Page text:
Judge Brett Cullum expected more from an Oscar winner.
Francesca: Don't worry Little Nelson. If Little Homies closes down, I'll
Jamie Foxx won a well-deserved Oscar for his performance in Ray, which probably makes people interested in The Jamie Foxx Show—The Complete First Season. Too bad—because after 22 episodes from the show's first (1996-7) season, you may be screaming "Don Cheadle was robbed!" After all, he never appeared in a really bad sitcom for UPN called The Don Cheadle Show. If you're a die-hard Jamie fan, you might want to own this set. But if you were hoping for brilliant comedy and funny performances, then you'd be better off checking out the latest In Living Color DVD collection. This is painful stuff, presented in a no-frills package.
UPN is famous for catering to an African-American audience with situation comedies like Homeboys From Outer Space. The success of shows like The Cosby Show, Good Times, and The Jeffersons suggested there was a large black audience out there, ravenous for programming aimed at their demographic. Sitcoms based on stand-up comics, such as Seinfeld and Roseanne, had also proven quite successful. So The Jamie Foxx Show makes logical sense when you think about it. It should work like gangbusters.
So what happened? First off, the set-up was weak. Jamie plays "Jamie King," a struggling young actor who comes to help out his Aunt Helen (Ellia English, Woman Thou Art Loosed) and Uncle Junior (Garrett Morris, Saturday Night Live) at their hotel in Hollywood. He sings, he dances, and he fills in behind the desk when necessary, but mostly Jamie is there to get in the way and annoy two special employees. The first is the very sexy Francesca, a.k.a. Fancy (Garcelle Beauvais, NYPD Blue), who Jamie hits on constantly. The second is Braxton (Christopher B. Duncan, Soul Food), who is Frazier trapped in a black man's body. The humor consists mainly of innuendo and "you ain't black enough" jibes from Foxx, aimed at Francesca or Braxton. Garrett Morris is criminally under-utilized here; maybe Jamie Foxx was keeping anyone who could steal his thunder in the wings. The situation in the show did not lend itself to much comedy. Too bad, because the cast was pretty good.
The humor is borderline vaudeville. I expected a drum roll after every laugh line; instead, I got the modern equivalent—the annoying laugh track. I was shocked to learn the show lasted for four seasons, and some fans assure me the first season was far from the best. Maybe it got better over time, but I felt like Foxx and his cast were largely wasted. Even guest stars seem to flail. Gladys Knight shows up, and seems natural and funny, but never gets a chance to shine. She even only sings in a brief ending duet with Jamie.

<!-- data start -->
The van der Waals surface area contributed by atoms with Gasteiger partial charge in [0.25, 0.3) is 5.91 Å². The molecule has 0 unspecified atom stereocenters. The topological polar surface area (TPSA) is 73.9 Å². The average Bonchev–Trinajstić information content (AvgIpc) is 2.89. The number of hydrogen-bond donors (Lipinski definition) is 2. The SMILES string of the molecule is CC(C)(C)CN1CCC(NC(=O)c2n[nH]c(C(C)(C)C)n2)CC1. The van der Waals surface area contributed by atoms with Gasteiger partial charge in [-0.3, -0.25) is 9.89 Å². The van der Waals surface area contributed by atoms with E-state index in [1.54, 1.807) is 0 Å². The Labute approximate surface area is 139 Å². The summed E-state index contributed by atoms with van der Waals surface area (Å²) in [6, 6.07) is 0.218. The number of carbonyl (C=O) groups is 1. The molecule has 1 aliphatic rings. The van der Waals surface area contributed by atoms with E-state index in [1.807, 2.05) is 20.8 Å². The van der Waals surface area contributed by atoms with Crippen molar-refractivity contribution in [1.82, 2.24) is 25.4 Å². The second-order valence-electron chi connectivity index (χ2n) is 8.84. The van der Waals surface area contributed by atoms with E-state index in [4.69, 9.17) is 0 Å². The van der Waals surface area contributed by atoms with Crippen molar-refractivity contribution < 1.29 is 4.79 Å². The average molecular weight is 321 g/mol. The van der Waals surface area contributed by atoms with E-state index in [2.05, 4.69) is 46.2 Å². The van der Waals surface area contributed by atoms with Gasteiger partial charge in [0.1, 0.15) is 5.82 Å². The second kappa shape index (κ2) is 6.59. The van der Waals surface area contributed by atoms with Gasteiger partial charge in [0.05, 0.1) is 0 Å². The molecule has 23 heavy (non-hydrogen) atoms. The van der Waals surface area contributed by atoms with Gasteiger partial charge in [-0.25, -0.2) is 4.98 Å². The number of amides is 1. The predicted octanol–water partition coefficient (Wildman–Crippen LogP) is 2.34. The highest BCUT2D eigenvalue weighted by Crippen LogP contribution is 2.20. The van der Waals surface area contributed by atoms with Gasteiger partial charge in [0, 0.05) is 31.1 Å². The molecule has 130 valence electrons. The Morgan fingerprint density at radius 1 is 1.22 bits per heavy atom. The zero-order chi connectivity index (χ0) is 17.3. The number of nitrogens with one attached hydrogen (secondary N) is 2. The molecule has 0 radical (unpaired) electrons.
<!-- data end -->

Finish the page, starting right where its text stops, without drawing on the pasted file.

I sat through four discs of this show, and all I found for a special feature was a gag reel. The good news is the gag reel is funnier than the whole season! Watching Jamie Foxx improvise his way into horrible messes with the rest of the cast is awesome. I'm glad it was there—it helped me believe that the show had some potential. It really should have been on cable, or they should have just run outtakes each week. The bad news is they bleep all the bad language. The transfers are standard television, as is the sound. Nothing too bad, but nothing to write home about either.
Jamie Foxx is a talented, funny guy. I loved him in Collateral, Ray, and Any Given Sunday. I would buy any set of In Living Color. This show just wasn't my bag. The Jamie Foxx Show—The Complete First Season is something only hardcore fans are going to want to purchase, or even see. It seems like its release is simply a move to capitalize on Foxx's recent success. There are no commentaries from the cast, and no "making of" features. If they were there, it might suggest the project was handled with thought and care. Instead, I think this is just a money grab by Warner Brothers.
I love Jamie Foxx, but The Jamie Foxx Show—The Complete First Season disappointed me. It just wasn't my style of humor, and I found it to be weak even for a sitcom. Give me The Jeffersons—or even Girlfriends—over this tripe. I'd trade this for a collector's edition of Homeboys From Outer Space. Now that's desperation, my friends.
Don Cheadle was robbed!
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Scales of Justice
Studio: Warner Bros.
• Gag Reel
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